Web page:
In its Q4 earnings report, MicroStrategy revealed a $197.6 million impairment charge on its Bitcoin holdings. Furthermore, it logged a net loss of $249.7 million causing its shares to sink more than 2% in the after-hours trading.
MicroStrategy Logs $197.6 Million Impairment Charge, $249.7 Million Net Loss
MicroStrategy’s report on the fourth quarter of 2022 revealed a net loss of $249.7 million. The firm beat revenue expectations as they decreased to $132.6 million—a 1.5% change—instead of being down to $131 million as was forecast. The company also reported an impairment charge worth $197.6 million
The impairment demonstrates the decline in the price of Bitcoin which started Q4 worth just over $19,000 and finished at around $16,500. A company is required to record the value of its assets—including digital assets like BTC—at the time of acquisition and adjust them if their price goes down—get impaired.
It is important to note that this January was one of Bitcoin’s best months in the last decade. Its price rose by more than 40% since the conclusion of Q4 of 2022 and stood well above $23,000 at the time of writing. Furthermore, while MicroStrategy’s stocks declined by more than 70% throughout 2022, its shares did well since the start of 2023 rising by 101% YTD—a move from $142 up to $292.
MicroStrategy’s Bitcoin Maximalism
Considering that MicroStrategy’s Michael Saylor is a well-known Bitcoin maximalist, it comes as no surprise that the firm also revealed its intent to keep increasing the amount of the digital currency it has. Currently, the company holds more than 132,000 BTC and has increased its holdings by 2395 between November and December of last year.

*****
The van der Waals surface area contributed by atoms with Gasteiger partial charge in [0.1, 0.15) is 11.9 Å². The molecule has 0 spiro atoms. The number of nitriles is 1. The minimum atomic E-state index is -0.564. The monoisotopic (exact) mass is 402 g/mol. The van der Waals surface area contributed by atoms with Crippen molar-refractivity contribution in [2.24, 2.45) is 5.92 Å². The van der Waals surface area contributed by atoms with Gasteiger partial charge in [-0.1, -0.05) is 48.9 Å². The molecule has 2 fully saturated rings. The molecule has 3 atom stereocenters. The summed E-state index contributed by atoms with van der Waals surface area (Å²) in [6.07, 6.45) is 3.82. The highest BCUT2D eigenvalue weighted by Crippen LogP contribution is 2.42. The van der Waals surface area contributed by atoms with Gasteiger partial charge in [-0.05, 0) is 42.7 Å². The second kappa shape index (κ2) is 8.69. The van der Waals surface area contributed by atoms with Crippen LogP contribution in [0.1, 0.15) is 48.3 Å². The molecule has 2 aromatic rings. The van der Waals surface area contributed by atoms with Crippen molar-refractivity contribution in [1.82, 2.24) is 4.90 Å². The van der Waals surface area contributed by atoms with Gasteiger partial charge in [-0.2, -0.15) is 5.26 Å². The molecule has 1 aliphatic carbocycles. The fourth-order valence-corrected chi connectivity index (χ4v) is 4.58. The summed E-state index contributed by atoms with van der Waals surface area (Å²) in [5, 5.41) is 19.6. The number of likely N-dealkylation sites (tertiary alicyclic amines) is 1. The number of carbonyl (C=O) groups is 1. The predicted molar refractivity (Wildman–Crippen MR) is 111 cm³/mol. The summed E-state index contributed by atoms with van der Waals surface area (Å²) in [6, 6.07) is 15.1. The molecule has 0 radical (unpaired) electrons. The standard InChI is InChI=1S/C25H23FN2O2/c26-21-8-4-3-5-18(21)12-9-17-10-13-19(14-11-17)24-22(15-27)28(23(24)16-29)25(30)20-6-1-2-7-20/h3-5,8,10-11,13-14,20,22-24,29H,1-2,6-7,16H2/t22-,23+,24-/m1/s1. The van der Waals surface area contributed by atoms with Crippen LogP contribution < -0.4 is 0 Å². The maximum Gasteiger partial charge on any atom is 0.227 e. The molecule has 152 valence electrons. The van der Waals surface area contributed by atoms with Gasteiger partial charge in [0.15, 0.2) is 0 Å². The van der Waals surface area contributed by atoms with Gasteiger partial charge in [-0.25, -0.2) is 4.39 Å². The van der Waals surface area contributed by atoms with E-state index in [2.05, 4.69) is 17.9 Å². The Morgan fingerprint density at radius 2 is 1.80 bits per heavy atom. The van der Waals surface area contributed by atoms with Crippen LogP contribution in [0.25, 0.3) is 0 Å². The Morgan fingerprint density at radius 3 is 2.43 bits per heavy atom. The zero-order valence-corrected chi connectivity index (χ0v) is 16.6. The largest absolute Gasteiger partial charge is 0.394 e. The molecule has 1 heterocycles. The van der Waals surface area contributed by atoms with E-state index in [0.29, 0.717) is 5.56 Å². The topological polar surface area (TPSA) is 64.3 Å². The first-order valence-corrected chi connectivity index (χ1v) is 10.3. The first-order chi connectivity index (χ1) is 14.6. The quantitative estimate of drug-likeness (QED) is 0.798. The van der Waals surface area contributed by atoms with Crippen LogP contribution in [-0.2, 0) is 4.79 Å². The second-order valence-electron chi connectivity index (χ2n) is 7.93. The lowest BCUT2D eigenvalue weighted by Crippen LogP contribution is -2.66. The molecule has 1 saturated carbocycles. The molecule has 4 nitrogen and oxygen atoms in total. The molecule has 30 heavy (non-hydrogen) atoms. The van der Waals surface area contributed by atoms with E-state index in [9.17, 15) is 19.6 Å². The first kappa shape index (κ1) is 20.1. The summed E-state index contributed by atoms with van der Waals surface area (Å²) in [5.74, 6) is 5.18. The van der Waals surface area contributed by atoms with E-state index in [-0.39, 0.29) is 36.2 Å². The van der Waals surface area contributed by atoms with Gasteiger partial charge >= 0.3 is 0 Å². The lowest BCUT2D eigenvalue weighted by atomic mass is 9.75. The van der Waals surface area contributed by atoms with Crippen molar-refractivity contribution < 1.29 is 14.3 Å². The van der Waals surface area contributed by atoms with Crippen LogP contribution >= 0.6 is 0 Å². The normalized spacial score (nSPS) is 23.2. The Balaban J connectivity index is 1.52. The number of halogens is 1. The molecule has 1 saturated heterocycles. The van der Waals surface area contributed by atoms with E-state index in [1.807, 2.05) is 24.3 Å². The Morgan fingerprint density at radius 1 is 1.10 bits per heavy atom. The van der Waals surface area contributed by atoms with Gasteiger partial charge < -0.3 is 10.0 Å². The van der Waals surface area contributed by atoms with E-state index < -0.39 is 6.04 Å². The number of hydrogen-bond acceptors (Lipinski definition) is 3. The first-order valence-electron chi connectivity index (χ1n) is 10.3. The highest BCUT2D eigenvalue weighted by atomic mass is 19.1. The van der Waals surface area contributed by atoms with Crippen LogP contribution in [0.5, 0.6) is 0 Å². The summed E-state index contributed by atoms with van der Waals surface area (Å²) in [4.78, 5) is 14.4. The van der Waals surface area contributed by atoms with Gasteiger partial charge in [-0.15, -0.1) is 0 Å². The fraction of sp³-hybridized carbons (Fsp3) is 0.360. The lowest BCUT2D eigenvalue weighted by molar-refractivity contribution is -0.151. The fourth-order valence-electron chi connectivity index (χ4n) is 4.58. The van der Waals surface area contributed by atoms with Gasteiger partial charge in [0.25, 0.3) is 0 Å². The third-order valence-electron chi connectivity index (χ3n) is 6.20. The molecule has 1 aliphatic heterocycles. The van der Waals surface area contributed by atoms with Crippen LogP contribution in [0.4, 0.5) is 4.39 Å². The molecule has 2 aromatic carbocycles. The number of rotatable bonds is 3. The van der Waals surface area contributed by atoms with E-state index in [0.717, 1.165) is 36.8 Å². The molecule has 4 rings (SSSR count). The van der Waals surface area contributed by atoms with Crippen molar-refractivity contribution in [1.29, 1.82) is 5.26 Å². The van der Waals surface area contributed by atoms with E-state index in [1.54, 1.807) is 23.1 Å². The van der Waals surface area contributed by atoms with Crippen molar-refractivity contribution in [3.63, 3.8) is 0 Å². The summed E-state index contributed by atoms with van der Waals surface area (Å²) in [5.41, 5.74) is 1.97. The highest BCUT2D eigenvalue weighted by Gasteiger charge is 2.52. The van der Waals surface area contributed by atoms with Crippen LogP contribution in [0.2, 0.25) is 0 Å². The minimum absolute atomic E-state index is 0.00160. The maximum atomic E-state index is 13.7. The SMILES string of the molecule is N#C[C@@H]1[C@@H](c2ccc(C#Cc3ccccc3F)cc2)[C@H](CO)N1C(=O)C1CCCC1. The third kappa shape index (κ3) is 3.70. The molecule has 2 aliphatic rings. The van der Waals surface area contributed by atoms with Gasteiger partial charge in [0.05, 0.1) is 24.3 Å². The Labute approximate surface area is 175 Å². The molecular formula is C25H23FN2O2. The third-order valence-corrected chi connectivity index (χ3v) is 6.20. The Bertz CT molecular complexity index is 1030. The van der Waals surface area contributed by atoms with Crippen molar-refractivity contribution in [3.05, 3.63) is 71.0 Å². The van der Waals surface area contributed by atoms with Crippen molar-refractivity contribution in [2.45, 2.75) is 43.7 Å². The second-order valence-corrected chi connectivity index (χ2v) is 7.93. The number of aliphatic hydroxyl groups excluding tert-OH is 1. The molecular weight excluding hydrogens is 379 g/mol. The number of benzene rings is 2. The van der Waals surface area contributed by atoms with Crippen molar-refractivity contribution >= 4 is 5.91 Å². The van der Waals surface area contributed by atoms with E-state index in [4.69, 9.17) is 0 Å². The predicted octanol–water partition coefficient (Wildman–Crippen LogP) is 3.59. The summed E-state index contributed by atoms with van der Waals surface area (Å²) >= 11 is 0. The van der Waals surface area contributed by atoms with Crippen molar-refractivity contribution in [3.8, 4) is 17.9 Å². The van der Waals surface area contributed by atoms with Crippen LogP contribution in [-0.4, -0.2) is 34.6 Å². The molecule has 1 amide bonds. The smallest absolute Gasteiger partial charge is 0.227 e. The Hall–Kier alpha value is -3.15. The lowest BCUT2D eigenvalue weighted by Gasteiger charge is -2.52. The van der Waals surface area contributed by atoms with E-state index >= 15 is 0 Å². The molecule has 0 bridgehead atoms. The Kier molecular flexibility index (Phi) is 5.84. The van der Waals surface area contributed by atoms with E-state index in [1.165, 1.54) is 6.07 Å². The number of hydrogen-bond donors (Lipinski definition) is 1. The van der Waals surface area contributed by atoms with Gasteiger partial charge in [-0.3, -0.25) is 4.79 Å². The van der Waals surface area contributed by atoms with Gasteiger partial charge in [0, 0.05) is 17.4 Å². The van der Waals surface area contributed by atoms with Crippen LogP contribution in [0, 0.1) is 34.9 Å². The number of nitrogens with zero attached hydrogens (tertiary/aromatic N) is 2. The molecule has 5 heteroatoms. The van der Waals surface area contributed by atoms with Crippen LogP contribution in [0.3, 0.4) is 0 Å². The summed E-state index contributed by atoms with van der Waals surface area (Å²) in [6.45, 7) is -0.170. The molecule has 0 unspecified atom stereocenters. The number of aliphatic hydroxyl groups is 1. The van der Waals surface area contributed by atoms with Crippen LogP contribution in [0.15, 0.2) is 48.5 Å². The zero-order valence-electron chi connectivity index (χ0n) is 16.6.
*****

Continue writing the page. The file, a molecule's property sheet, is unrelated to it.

MicroStrategy’s commitment to Bitcoin remained unshaken throughout the “crypto winter” of 2022 and announced it would double down on the approach even as it revealed a $146 million loss in Q4 2021. As a result, it perhaps isn’t surprising that the value of the company’s stock has become linked to the price of Bitcoin.
For example, MicroStrategy’s shares dropped almost 20% when Bitcoin’s price fell below $16,000 at the time of FTX’s collapse. On the other hand, they rose 11% after the firm revealed it would sell shares and buy more BTC in September 2022. Another sign of the firm’s commitment to the cryptocurrency came early last August.
Last summer, MicroStrategy announced a shuffle in its leadership which involved Michael Saylor’s abandoning the role of the CEO to focus more on the company’s Bitcoin holdings. Saylor is also well known on social media for frequently Tweeting—even sometimes in a poetic way—not only about his belief that Bitcoin has a bright future, but also that it is the future.
This article originally appeared on The Tokenist
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